Stuart McNair

Alabama recognizes 2015 national football title with parade and program

Alabama will be celebrating 2015 national football championship as No. 16 Saturday, but there’s a reason trophy space is at a premium

Suppose the fan of another college football team asked you how many national championships Alabama had won: how many would you answer? Probably 16. When the Crimson Tide celebrates its latest national championship with a parade beginning at 11 a.m. CST Saturday and ending with a program just outside the North end of Bryant-Denny Stadium, it will be honoring No. 16.

 

There has never been any hue and cry from Alabama to claim more than those 16, even though the official NCAA Fotball Bowl Subdivision Records show that Bama has been named No. 1 by “selectors deemed to be major” in 20 seasons. They also have Princeton with 28, Yale 27, Notre Dame 22, , Oklahoma and  USC 17 each, and Michigan and Ohio State 16 each.

 

Now, those are YEARS.

 

The YEARS that Alabama claims are: 1925, 1926, 1930, 1934, 1941, 1961, 1964, 1965, 1973, 1977, 1978, 1992, 2009, 2011, 2012, and 2015.

 

The additional YEARS as recognized by one or more selectors but not claimed by Alabama are: 1945 (10-0, Rose Bowl champion), 1966 (11-0, Sugar Bowl champion), 1975 (11-1 Sugar Bowl champion), and 1977 (11-1 Sugar Bowl champion).

 

But, Alabama has far more national championship TROPHIES than it has years because over the years there have been no fewer than 40 selectors – deemed “major selectors” by the NCAA and afforded that recognition on the basis of being “national in scope.” Some are no longer in existence.

 

For instance, the 2015 Crimson Tide has been awarded the national championship by all 13 selectors currently recognized by the NCAA following Bama’s College Football Playoff championship win over Clemson. There are another half dozen or so selectors not recognized as national in scope.

 

Have you heard of the Billingsley Report? It has named a national champion almost every year since 1869. Along with such as Sagarin, Houlgate, and New York Times, these are among the two dozen or so based on mathematical systems, now usually computer systems.

 

More familiar are the polls, particularly the Associated Press, United Press International (and its successors of the Coaches Poll, notably USA Today), Football Writers Association of America, National Football Foundation, and College Football Researchers Association.

 

Now, of course, the College Football Playoff names a national champion after the completion of the season, and others fall in line with that decision. When Alabama celebrates its 2015 championship Saturday, it will be celebrating not only the College Football Playoff, but also the Associated Press, Coaches Poll by USA Today and Amway, Anderson & Hester, Billingsley, Congrove Computer, Researchrs, Colley Matrix, Dunkel, Massey, National Football Foundation, Sagarin, Wolfe, and probably some others.

 

A number of years ago we had an article noting that Alabama had something like 98 national championships; and those were the number of selectors that had named the Crimson Tide. Some people (the Alabama haters) couldn’t grasp that concept. They are the same ones who point to Bama’s 1941 national championship and call it “typical” of Alabama’s national championships.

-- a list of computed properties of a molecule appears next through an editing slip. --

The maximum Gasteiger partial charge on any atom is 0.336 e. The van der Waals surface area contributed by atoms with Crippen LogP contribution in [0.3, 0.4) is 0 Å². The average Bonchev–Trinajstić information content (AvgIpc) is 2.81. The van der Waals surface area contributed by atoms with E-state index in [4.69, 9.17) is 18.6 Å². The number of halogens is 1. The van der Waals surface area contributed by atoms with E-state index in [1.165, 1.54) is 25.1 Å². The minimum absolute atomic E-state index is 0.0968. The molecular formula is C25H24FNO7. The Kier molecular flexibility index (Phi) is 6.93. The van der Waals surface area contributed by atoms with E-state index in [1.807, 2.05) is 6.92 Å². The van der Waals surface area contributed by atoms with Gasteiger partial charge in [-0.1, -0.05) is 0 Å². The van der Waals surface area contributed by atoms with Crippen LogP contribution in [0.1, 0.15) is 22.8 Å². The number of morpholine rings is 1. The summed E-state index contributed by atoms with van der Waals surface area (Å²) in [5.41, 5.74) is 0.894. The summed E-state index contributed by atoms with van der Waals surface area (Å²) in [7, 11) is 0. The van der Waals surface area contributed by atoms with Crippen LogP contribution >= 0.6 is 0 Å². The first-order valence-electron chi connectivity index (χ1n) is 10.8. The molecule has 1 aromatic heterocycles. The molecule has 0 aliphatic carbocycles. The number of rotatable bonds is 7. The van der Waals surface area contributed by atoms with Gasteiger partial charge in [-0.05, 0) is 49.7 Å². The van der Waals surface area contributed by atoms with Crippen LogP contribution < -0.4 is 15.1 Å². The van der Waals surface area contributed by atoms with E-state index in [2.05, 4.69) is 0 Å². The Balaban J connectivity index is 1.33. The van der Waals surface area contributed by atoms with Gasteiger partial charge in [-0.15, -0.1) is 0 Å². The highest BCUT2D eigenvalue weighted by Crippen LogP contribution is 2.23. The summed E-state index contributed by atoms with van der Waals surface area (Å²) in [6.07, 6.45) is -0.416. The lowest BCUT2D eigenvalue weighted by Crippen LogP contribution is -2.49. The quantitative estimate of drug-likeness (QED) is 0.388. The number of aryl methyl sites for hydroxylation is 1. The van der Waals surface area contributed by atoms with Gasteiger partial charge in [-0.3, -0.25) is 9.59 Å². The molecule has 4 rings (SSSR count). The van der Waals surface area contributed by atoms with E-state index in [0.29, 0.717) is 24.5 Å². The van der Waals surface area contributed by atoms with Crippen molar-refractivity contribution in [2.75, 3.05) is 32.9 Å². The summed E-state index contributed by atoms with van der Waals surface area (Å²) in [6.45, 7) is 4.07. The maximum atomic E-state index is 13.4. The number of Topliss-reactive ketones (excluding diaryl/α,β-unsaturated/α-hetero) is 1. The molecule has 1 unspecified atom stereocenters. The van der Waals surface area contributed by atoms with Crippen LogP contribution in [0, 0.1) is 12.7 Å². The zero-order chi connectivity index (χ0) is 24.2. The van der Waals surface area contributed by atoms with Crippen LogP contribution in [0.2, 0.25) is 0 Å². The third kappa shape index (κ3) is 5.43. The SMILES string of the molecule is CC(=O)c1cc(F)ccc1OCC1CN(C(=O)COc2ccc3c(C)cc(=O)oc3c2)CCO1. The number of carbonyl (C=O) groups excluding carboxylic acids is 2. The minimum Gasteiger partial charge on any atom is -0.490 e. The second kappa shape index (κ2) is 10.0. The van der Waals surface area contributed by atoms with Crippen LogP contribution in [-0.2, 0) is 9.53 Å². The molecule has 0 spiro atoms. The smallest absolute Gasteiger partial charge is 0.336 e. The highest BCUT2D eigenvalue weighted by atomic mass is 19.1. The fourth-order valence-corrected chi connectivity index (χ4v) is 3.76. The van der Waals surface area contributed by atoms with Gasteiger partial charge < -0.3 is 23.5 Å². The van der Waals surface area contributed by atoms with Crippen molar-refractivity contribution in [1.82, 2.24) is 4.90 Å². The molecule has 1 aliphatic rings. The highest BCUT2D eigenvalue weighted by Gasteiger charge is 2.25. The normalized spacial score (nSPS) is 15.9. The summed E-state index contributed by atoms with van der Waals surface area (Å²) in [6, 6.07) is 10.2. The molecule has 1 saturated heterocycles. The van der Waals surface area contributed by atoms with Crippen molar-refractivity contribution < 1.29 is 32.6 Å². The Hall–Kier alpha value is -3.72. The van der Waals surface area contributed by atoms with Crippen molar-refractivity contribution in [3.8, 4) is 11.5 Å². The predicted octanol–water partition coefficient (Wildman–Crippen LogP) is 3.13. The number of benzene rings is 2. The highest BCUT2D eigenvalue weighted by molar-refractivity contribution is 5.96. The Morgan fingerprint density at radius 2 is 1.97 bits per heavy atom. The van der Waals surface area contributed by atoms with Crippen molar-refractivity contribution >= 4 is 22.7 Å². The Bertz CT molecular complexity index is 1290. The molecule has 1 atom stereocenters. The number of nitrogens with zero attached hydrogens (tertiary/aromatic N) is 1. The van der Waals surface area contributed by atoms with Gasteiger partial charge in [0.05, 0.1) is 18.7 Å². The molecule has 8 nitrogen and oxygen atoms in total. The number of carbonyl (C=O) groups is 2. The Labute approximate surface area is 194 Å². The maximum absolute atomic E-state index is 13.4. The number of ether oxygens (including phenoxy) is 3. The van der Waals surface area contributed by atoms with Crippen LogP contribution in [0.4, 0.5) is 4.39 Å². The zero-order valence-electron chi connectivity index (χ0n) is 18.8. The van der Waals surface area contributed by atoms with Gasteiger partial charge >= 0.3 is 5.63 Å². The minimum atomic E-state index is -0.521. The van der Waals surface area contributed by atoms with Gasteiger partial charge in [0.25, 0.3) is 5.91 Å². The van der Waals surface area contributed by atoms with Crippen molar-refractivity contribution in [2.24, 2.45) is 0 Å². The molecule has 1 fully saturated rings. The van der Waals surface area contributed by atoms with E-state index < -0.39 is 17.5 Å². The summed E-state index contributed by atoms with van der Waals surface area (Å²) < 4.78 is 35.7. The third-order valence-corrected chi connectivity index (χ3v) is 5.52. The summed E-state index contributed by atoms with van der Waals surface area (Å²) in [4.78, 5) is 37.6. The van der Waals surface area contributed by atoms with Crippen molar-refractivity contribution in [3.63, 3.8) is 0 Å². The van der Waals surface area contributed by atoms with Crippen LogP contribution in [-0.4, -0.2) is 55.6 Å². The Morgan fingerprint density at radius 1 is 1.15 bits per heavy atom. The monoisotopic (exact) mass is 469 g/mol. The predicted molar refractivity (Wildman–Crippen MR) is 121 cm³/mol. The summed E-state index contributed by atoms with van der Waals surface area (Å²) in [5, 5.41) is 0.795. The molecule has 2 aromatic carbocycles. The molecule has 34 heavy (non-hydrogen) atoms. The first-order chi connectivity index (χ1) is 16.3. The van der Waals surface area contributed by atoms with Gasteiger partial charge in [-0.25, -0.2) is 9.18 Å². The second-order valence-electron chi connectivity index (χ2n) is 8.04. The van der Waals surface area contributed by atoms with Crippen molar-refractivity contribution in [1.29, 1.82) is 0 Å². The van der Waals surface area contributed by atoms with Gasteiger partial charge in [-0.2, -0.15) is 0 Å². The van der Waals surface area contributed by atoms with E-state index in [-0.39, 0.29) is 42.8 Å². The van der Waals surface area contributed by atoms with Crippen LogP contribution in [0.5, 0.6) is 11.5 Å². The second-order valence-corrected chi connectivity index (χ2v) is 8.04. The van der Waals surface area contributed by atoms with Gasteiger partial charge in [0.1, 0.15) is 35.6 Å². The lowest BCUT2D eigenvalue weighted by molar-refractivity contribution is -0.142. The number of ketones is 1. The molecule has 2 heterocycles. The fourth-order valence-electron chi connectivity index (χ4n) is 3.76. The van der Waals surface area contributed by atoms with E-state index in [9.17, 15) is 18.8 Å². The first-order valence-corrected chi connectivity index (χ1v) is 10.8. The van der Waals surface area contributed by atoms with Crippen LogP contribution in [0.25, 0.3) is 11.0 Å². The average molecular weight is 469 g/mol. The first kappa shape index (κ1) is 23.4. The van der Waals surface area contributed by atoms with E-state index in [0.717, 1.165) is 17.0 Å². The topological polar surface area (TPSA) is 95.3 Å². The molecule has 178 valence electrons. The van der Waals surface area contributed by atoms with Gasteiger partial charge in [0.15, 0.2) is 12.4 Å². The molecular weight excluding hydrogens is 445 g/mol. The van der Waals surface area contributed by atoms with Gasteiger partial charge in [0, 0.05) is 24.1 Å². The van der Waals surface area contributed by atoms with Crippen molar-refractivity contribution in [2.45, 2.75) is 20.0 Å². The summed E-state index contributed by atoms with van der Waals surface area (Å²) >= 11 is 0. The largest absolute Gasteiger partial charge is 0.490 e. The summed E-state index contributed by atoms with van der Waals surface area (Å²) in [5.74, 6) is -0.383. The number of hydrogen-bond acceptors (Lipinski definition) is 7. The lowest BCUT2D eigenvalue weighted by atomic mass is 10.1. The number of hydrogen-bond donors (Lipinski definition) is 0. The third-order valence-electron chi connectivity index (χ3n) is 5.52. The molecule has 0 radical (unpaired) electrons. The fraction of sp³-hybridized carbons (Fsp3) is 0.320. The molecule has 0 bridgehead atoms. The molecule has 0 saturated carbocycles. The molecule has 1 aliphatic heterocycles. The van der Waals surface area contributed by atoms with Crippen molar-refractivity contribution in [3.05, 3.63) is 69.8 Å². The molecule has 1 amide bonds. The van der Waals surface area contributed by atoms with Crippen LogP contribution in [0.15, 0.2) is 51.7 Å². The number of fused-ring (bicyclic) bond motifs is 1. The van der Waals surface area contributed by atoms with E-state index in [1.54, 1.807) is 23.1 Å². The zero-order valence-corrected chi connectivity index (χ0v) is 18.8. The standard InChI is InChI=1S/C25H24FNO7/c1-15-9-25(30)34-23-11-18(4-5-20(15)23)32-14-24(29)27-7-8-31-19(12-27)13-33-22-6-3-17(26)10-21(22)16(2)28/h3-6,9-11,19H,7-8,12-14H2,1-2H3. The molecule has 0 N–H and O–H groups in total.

That would be like a Bama fan saying that both of Auburn’s national championship teams had been achieved with purchased players, when in truth that was proved of only half of their national championship teams.

 

A lot of Alabama followers would be happy with letting the 1941 title go. That team, coached by Frank Thomas (who had coached the 1934 team that went 10-0 and won the Rose Bowl and was named by four selectors as national champion), was named only by Houlgate. The ’41 Tide team went 9-2 (losses to Mississippi State and Vanderbilt) and defeated Texas A&M in the Cotton Bowl. In today’s climate it seems like an undeserved national championship. Minnesota (8-0) was named 1941 national champion by nine selectors and Texas (8-1-1) was picked by two selectors.

 

The number of selectors for Alabama’s claimed national championships is 145.

 

In 1925 it was 9 for Alabama (1 for Michigan and 1 for Dartmouth), in 1926 it was 6 for Alabama (4 for Stanford, 2 for Navy, 1 for Michigan, 1 for Lafayette), in 1930 it was 4 for Alabama (9 for Notre Dame), in 1934 it was 5 for Alabama (8 for Minnesota), 1941 it was 1 for Alabama (9 for Minnesota, 2 for Texas), in 1961 it was 14 for Alabama (2 for Ohio State, 1 for LSU), in 1964 it was 4 for Alabama, including both wire service polls (7 for Arkansas, 3 for Notre Dame, 1 for Michigan), in 1965 it was 4 for Alabama, including AP (12 for Michigan State), in 1973 it was 2 for Alabama including Coaches (7 for Notre Dame, 4 for Ohio State, 4 for Oklahoma, 2 for Michigan), in 1978 it was 7 for Alabama including AP (9 for USC, 8 for Oklahoma), in 1979 it was 17 for Alabama including both wire services (1 for USC, 1 for Florida State), in 1992 it was 19 for Alabama (1 for Florida State), in 2009 it was unanimous for Alabama with 15, in 2011 it was 12 for Alabama (2 for LSU, 1 for Oklahoma State), in 2012 it was 13 for Alabama (1 for Notre Dame), and in 2015 unanimous for Alabama with 13.

 

Throw in those selectors in championships recognized by the NCAA, but not claimed by Alabama, and it is 5 more, 150.

 

So there are any number of answers that can be given.

 

Feel free to use the one we do. If someone asks about the number of national championships claimed by Alabama, we say, “You just figure the number you think it should be and that will be good enough.”


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